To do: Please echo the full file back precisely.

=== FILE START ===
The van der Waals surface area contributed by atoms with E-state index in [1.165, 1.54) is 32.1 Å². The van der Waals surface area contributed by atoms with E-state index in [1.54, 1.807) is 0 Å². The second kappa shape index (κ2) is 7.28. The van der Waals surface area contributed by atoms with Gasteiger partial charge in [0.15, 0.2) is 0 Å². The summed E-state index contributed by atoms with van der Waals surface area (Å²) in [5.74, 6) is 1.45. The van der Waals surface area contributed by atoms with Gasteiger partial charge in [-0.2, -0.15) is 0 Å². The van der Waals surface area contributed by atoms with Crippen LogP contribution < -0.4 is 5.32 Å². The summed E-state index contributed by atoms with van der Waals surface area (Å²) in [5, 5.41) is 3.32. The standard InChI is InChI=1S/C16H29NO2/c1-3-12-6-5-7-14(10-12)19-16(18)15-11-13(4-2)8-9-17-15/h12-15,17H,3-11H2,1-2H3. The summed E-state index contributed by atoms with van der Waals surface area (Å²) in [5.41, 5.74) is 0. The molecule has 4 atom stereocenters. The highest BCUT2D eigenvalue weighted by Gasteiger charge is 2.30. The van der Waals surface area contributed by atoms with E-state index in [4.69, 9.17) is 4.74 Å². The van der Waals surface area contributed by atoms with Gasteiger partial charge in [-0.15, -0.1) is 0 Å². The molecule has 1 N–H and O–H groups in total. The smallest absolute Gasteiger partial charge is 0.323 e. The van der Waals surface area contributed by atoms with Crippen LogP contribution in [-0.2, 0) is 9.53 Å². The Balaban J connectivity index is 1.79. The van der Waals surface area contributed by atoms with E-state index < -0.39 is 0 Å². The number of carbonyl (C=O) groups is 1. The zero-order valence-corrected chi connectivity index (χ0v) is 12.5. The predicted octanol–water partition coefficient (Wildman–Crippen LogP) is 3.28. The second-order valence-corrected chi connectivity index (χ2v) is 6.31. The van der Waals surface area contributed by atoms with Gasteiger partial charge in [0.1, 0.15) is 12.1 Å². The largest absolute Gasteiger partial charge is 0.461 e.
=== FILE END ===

The van der Waals surface area contributed by atoms with E-state index in [1.165, 1.54) is 32.1 Å². The van der Waals surface area contributed by atoms with E-state index in [1.54, 1.807) is 0 Å². The second kappa shape index (κ2) is 7.28. The van der Waals surface area contributed by atoms with Gasteiger partial charge in [0.15, 0.2) is 0 Å². The summed E-state index contributed by atoms with van der Waals surface area (Å²) in [5.74, 6) is 1.45. The van der Waals surface area contributed by atoms with Gasteiger partial charge in [-0.2, -0.15) is 0 Å². The van der Waals surface area contributed by atoms with Crippen LogP contribution < -0.4 is 5.32 Å². The summed E-state index contributed by atoms with van der Waals surface area (Å²) in [5, 5.41) is 3.32. The standard InChI is InChI=1S/C16H29NO2/c1-3-12-6-5-7-14(10-12)19-16(18)15-11-13(4-2)8-9-17-15/h12-15,17H,3-11H2,1-2H3. The summed E-state index contributed by atoms with van der Waals surface area (Å²) in [5.41, 5.74) is 0. The molecule has 4 atom stereocenters. The highest BCUT2D eigenvalue weighted by Gasteiger charge is 2.30. The van der Waals surface area contributed by atoms with E-state index in [4.69, 9.17) is 4.74 Å². The van der Waals surface area contributed by atoms with Gasteiger partial charge in [-0.15, -0.1) is 0 Å². The molecule has 1 N–H and O–H groups in total. The smallest absolute Gasteiger partial charge is 0.323 e. The van der Waals surface area contributed by atoms with Crippen LogP contribution in [-0.2, 0) is 9.53 Å². The Balaban J connectivity index is 1.79. The van der Waals surface area contributed by atoms with E-state index < -0.39 is 0 Å². The number of carbonyl (C=O) groups is 1. The zero-order valence-corrected chi connectivity index (χ0v) is 12.5. The predicted octanol–water partition coefficient (Wildman–Crippen LogP) is 3.28. The second-order valence-corrected chi connectivity index (χ2v) is 6.31. The van der Waals surface area contributed by atoms with Gasteiger partial charge in [0.1, 0.15) is 12.1 Å². The largest absolute Gasteiger partial charge is 0.461 e.